With the passage of the Hawaii Clean Energy Initiative, the State of Hawaii has established an ambitious goal of achieving 70 percent clean energy by the year 2030. The Department of Business, Economic Development and Tourism has established several key initiatives that seek to expedite clean energy development. Your Committee recognizes the need to aggressively pursue renewable and efficient energy alternatives but remains aware of the risk of such endeavors. Therefore, non-recurring funds have been appropriated for these initiatives to ensure that money is not continuously appropriated to ineffective programs.
A one-time appropriation of $500,000 in special funds has been made to the Energy Excelerator, an energy-focused economic development program that assists developing companies in formulating successful business strategies and attracting investment from state, federal and private institutions. The program has received a $30,000,000 award from the United States Navy. Additionally, the companies involved in the program have garnered investments totaling $55,900,000 and created over 400 jobs.
An additional one-time appropriation of $475,000 in special funds is to support the development of the Oahu-Maui Grid-Tie Project. The funds will be used to contract with a consultant to analyze the submitted requests for proposals using unique simulations that account for a multitude of variables, including power generation, demand forecasts, and operating costs; thus ensuring that the optimal request for proposal is selected.
Establishing strong foreign ties is vital to attract foreign intellect, investment, and spending to Hawaii. Your Committee has approved $1,094,000 in general funds to support the Department’s plan to build connections with Chinese and Taiwanese educational institutions.
Department of Commerce and Consumer Affairs
The Department of Commerce and Consumer Affairs protects consumers by providing fair oversight and regulation to Hawaii’s businesses, utility companies, and financial and insurance institutions.
As new federal mandates concerning health care take effect, the Department identified the need to bolster its existing resources and personnel in anticipation of a 60 percent increase in health plan rate filings. Your Committee recognizes the need to have sufficient resources to comply with federal mandates and therefore approved 6 positions and $481,124 in special funds to analyze and verify that new rate filings comply with Patient Protection and Affordable Care Act regulations.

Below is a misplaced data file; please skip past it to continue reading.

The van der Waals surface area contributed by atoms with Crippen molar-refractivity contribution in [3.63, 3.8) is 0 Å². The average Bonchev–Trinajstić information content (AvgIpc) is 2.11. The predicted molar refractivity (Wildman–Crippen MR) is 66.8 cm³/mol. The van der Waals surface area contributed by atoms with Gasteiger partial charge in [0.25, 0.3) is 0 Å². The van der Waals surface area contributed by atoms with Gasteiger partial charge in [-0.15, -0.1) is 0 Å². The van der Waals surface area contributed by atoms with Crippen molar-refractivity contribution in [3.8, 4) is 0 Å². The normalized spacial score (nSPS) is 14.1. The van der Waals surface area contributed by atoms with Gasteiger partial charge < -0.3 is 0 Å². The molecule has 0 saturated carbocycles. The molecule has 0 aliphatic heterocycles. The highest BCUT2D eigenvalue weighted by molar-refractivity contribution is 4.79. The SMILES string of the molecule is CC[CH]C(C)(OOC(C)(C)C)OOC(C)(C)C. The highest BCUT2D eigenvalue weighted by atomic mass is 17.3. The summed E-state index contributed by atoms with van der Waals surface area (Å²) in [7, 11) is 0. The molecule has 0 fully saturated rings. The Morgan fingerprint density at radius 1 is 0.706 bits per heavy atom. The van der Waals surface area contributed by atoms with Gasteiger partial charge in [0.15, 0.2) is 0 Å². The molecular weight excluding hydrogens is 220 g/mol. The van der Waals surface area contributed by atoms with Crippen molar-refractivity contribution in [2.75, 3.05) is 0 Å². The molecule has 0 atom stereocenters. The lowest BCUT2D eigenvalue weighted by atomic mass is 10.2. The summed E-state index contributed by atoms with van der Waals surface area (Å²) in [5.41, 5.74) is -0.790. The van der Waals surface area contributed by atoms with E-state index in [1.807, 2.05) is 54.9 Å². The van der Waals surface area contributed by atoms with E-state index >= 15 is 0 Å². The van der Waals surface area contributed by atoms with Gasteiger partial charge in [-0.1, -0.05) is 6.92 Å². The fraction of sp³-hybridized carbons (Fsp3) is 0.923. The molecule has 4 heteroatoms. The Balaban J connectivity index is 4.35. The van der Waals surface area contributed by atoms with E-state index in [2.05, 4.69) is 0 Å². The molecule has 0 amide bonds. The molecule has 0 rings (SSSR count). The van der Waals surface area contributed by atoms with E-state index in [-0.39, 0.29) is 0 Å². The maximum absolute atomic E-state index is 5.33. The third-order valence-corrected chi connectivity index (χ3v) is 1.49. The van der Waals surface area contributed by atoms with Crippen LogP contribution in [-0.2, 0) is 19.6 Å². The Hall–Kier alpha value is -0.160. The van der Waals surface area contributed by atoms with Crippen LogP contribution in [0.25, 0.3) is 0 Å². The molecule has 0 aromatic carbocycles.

New federal regulations require Hawaii’s post-secondary education institutions to be authorized and reviewed by a state entity by July 1, 2014. The Hawaii Post-Secondary Education Authorization Program, which conducts reviews of schools, does not have sufficient staff to support the anticipated number of schools in need of review. Without authorization by the State, 63,000 students will be ineligible for up to $283,000,000 in Title IV disbursements, including student loans. Your Committee recognizes the need to make higher education in Hawaii accessible to all students and has approved two positions, $117,883 in general funds, and $128,832 in special funds to ensure that Hawaii’s post-secondary education institutions are able to be authorized and certified.
Department of Defense
Your Committee fully supports the Department of Defense in its mission to ensure the safety, welfare, and defense of the people of Hawaii. Accordingly, to accommodate rising electricity and utility costs, your Committee has provided $588,246 in general funds and $1,764,739 in federal funds to support the Hawaii Air National Guard facility at the Joint Base Pearl Harbour Hickam, and $629,295 in general funds and $967,083 in federal funds to support the Hawaii Army National Guard at Kalaeloa.
Your Committee recognizes the need to identify and mitigate situations that may be regarded as hazardous to the health and safety of the public, including rock fall mitigation and has provided $1,000,000 in general funds for this purpose.
Finally, to support the Hawaii National Guard Youth Challenge Academy, which provides at-risk youth with life-transforming experiences through training under military-like conditions, your Committee has provided $104,000 in general funds to the Youth Challenge Academy on the island of Hawaii.
Department of Human Services
The Department of Human Services has far-reaching responsibilities regarding the welfare of Hawaii's citizens and has appropriated funds to allow the public access to more timely, efficient, and effective programs.